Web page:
After all, they mostly fall into the same trap as most corporations, trying to maintain the status quo rather than experiencing the change needed to keep growing. Associations, like many companies, generally dont want to experience the pain that evolution can bring, even if its in its own best self-interest. Thats why the re-branding of NARM (the National Association of Recording Merchandisers) to become the Music Business Association is so impressive. The board recognized that we live in a totally different world than when the association began in 1958, and it needed more than just a coat of paint to be relevant to its members in our current Music 4.0 world. The new Music Business Association will divide its attention around six sectors that now make up the new music business: digital products, information technology, physical products, knowledge, management, touring and legal/business affairs. This division recognizes that the music business has evolved to become far more than just selling music products in brick and mortar stores as when it began. Addressing these different sectors also acknowledges that in order to grow, the organization has to represent more areas of the music business than just retail, which really was at the core of NARM in its previous iteration. For now Music Biz talks a good game, but well have to see how they actually execute the new plan. One of the problems with most industry trade groups is that they devolve into nothing more than a yearly convention thats basically controlled by its most heavyweight industry members, with maybe a magazine or newsletter thrown in. There may be a lobbying arm attached, but again, the more powerful members seem to benefit much more than the smaller members as a general rule. As weve seen for some time now, trade shows mean less and less in terms of new product introductions, since we can learn all we need online about a product or service way in advance of its official introduction. Hence the convention becomes more of a face to face networking event, although even the value of that is now devalued thanks to the various digital communication techniques at our fingertips these days. Still, you have to give NARM points for trying something new, as their previous status was looking more and more like a fixture of a time long since past. They recognized that in order to survive, it was time to step into the future.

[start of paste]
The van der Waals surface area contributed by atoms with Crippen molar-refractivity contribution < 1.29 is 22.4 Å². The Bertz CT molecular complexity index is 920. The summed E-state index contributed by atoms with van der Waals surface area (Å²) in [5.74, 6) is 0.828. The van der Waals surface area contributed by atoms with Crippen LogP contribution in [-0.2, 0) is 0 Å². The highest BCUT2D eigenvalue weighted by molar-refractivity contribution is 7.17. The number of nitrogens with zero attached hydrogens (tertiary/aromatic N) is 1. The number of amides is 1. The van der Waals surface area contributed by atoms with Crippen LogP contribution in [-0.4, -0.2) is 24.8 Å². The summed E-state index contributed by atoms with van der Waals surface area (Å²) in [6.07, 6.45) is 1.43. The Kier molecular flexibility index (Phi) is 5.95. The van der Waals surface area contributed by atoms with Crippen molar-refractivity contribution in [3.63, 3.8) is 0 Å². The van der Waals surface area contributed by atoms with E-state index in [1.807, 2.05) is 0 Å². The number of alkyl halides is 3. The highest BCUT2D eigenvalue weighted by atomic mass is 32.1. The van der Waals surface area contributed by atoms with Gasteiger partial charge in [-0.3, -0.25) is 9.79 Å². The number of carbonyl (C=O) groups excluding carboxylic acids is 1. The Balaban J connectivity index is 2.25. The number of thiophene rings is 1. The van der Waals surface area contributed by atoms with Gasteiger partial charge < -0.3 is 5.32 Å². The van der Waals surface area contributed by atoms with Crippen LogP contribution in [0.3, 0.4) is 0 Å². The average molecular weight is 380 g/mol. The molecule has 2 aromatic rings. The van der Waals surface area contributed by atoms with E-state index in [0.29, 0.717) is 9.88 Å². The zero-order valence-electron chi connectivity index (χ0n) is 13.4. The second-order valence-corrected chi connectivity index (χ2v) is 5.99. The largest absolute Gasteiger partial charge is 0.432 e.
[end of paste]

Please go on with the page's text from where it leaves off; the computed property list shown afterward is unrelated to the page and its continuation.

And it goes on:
Artist Interview: Chris Stapleton on his Kentucky music roots (Video)
I like Kacey Musgraves quite a bit. There are a lot of good gals coming out lately that are great songwriters. They are fun to listen to. Other than that, it’s what I usually listen to. I’m a huge Tom Petty fan, so he’s always hanging around. I don’t know. I guess a little bit of everything. For someone that wants to move to Nashville, would you recommend that they go after a publishing deal or a record deal first? I think the path is different for everybody. Go after the doors that are open to you. That has always been my motto getting into the music business. Do the things that seem to be good opportunities and work hard at it. Try to make good decisions and be nice. Hopefully all of that will pay off at some point.
If you’ve never used a streaming music subscription service like Rdio or Spotify , understand that it’s not Pandora ( P ). You don’t pick a song or artist and then let the service build a randomly-generated playlist for you. Instead, for $10 a month, you have unfettered access to an online jukebox with tens of millions of songs. What really separates Rdio from the competition is its social backbone. You can follow friends, strangers, musicians, businesses, etc. and get a sense of what they’re listening to. Rdio will also recommend songs and artists for you to check out based on your friends’ interests. That may not seem like a big deal, but when you’re not quite sure what to listen to, this feature is one of the best in helping you figure it out. Another standout Rdio feature is the ability to build an online library full of “your” tracks. With rival services, having your favorite music in front of you means scrolling through hundreds of playlists in the sidebar of the app. It’s less than ideal. Rdio instead presents your collection as a highly visual array of album thumbnails that can be sorted in a variety of manners.